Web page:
“We’ve combed over the old burial records of the time and haven’t been able to figure out where she might be,” Sumner said.
    So, what’s the key to the case?
    “The key, of course, is getting her identified,” Sumner said. “It’s frustrating, It could be a case that if we do get her identified, everything else might fall into place.”
    The investigation, although stuck when it comes to securing a DNA sample, is still not dead. There are still detailed dental records, but they are 55 years old.
    “She was well cared for,” Sumner said. “Somebody was missing her at the time.”
    If anybody has information about this case, contact the sheriff’s office cold case division at 774-4523, or visit the Facebook page.

  5. #55

    Default Re: LITTLE MISS X, October 31, 1958, Arizona

    Little Miss X

    Age: 13-17, but possibly as young as 11
    Race: Caucasoid, possibly Hispanic
    Height: 5 feet to 5 feet, 3 inches tall
    Weight: About 110 pounds
    Features: Brown skin, dark brown hair bleached to light brown with a permanent wave
    Teeth: Excellent condition with seven fillings
    Current status: Burial location unknown

    Coconino County Sheriff Cecil Richardson and Deputy Johnny Ortiz look over the case file of Little Miss X in this old photo from the sheriff's office. (Coconino County Sheriff's Office/Courtesy photo
    Attached Images Attached Images   
    Last edited by Starless; 10-30-2013 at 07:10 AM.

  6. #56

    Default Re: LITTLE MISS X, October 31, 1958, Arizona

    Cold Case Close-up -- File: Little Miss X (1958)


    http://azdailysun.com/blogs/criminal...9bb2963f4.html

    Her skeletal remains were found Oct. 31, 1958, on a little hillside off a dirt road on Skinner Ridge south of Grand Canyon National Park.

    Her body was unclothed, prone. The body had been there for nine to 14 months.

    The coroner’s inquest, conducted while Cecil Richardson was Coconino County sheriff, has been lost to time. The name on her case file is “Little Miss X.”

    “But it was investigated as a homicide the whole time,” said Joe Sumner, volunteer investigator for the Coconino County Sheriff’s Office cold case unit.

    The cold case unit is currently working on trying to solve nearly 40 cold cases in the county like the Little Miss X’s. Sumner, who retired from the National Park Service in 2007 as a criminal investigator, came onto the cold case unit in 2008.

    “She’s never been identified,” Sumner said. “This is our oldest case that’s considered a homicide.”

    Complicating the investigation, clothes were found near the body a short time after Little Miss X’s body was discovered. There was also a comb and a nail file case. The clothes did not appear to fit and the nail file case could have belonged to a young woman who went missing the same year out of Southern California named Donis “Pinky” Redman. Redman was eventually excluded. She was 15 and didn't match the physical characteristics of Little Miss X. The car of her boyfriend, Michael Griffin, was found abandoned in Williams.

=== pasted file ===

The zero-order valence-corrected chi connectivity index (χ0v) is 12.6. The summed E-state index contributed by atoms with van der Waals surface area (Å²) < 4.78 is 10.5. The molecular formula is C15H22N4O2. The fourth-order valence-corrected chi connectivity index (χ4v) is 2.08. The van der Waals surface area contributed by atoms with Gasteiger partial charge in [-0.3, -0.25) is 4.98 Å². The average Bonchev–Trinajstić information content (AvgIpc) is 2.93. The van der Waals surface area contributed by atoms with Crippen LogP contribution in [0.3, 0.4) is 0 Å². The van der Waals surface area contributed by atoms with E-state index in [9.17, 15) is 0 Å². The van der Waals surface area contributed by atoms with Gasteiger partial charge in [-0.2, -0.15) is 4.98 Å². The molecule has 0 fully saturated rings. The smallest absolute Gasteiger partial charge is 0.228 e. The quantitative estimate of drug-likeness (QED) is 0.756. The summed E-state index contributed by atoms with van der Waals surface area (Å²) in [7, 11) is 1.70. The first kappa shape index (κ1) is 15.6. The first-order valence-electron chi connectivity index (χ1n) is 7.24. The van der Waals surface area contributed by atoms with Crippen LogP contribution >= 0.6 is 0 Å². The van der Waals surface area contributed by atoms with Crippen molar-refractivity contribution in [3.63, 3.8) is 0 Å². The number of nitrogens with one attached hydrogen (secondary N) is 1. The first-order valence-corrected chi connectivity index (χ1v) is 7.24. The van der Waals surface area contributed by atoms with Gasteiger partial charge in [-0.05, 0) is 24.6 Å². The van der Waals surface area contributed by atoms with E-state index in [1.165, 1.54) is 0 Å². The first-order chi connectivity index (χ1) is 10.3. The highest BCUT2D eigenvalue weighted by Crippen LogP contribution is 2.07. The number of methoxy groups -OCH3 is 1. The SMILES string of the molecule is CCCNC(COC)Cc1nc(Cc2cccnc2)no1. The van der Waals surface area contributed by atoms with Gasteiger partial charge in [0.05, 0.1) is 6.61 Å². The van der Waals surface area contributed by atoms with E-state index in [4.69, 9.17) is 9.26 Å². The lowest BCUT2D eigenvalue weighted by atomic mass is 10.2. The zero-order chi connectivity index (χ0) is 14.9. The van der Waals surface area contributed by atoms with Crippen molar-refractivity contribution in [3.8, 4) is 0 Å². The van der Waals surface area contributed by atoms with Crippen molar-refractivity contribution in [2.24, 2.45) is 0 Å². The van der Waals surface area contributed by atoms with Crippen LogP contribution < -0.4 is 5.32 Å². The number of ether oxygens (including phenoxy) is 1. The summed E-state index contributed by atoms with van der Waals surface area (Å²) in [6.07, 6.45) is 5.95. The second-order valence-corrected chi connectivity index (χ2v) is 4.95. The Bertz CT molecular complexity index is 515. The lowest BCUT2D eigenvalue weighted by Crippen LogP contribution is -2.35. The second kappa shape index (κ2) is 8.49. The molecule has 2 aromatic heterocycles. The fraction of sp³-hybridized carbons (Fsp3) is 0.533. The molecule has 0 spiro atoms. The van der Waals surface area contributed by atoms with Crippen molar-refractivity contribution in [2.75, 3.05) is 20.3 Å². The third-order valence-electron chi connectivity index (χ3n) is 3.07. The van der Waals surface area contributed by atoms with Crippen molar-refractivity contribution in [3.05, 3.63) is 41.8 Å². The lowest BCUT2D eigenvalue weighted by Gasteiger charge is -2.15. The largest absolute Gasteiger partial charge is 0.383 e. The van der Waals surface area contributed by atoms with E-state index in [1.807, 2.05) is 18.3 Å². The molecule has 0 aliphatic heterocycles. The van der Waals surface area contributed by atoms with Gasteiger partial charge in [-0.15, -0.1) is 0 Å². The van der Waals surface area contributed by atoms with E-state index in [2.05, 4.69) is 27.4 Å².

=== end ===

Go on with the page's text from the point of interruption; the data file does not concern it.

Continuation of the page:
Bones found in the old Flagstaff Mortuary several years ago from Williams dating back to the 1960s were thought to belong to Griffin. The bones were exhumed by the Flagstaff Police Department recently, but they were determined not to belong to Griffin.

    Sumner, who said Little Miss X’s case has been popular on the Internet with amateur sleuths, discovered that several young girls were reported missing at the time. Lots of hard work has gone into trying to get Little Miss X identified.



    Excluded from the investigation was the case of Mary M. Begay, 20, who went missing at the South Rim in August 1957. Also excluded was the case of Connie Smith, a 10-year-old girl who went missing in Connecticut in 1952. The body, when it was exhumed in 1962, ruled out that it belonged to Smith.

    To make the investigation more difficult for the cold case unit, there’s a bit of a problem with securing DNA samples for a comparison in the FBI national database.

    “We don’t know where her body is buried,” Sumner said. After the 1962 exhumation, there is no record of where Little Miss X was reburied. He said he believes it is likely back at Citizens Cemetery.

    “We’ve combed over the old burial records of the time and haven’t been able to figure out where she might be,” Sumner said.

    So, what’s the key to the case?

    “The key, of course, is getting her identified,” Sumner said. “It’s frustrating, It could be a case that if we do get her identified, everything else might fall into place.”

    The investigation, although stuck when it comes to securing a DNA sample, is still not dead. There are still detailed dental records, but they are 55 years old.

    “She was well cared for,” Sumner said. “Somebody was missing her at the time.”

    If anybody has information about this case, contact the sheriff’s office cold case division at 774-4523, or visit the Facebook page.







    Little Miss X




    Little Miss X

    Age: 13-17, but possibly as young as 11
    Race: Caucasoid, possibly Hispanic
    Height: 5 feet to 5 feet, 3 inches tall
    Weight: About 110 pounds
    Features: Brown skin, dark brown hair bleached to light brown with a permanent wave
    Teeth: Excellent condition with seven fillings
    Current status: Burial location unknown

    Last edited by Starless; 03-29-2016 at 07:04 AM.

  7. #57

    Default Re: LITTLE MISS X, October 31, 1958, Arizona


Page 6 of 6 FirstFirst 123456

Similar Threads

  1. Little Miss Nobody, 6-8, 1960, Prescott AZ
    By Texaskowgirl in forum SHOWCASE FORUM
    Replies: 18
    Last Post: 06-02-2010, 10:24 AM
  2. Missing 2004-Miss Murray-NH & Miss Maitland-VT
    By Mja Inc Investigations in forum COLD CASE NEWS
    Replies: 0
    Last Post: 11-01-2009, 03:50 PM
  3. Little Miss 1565
    By Starless in forum Historical and Famous Cases
    Replies: 1
    Last Post: 01-01-2008, 06:37 PM

Posting Permissions

  • You may not post new threads
  • You may not post replies
  • You may not post attachments
  • You may not edit your posts
  •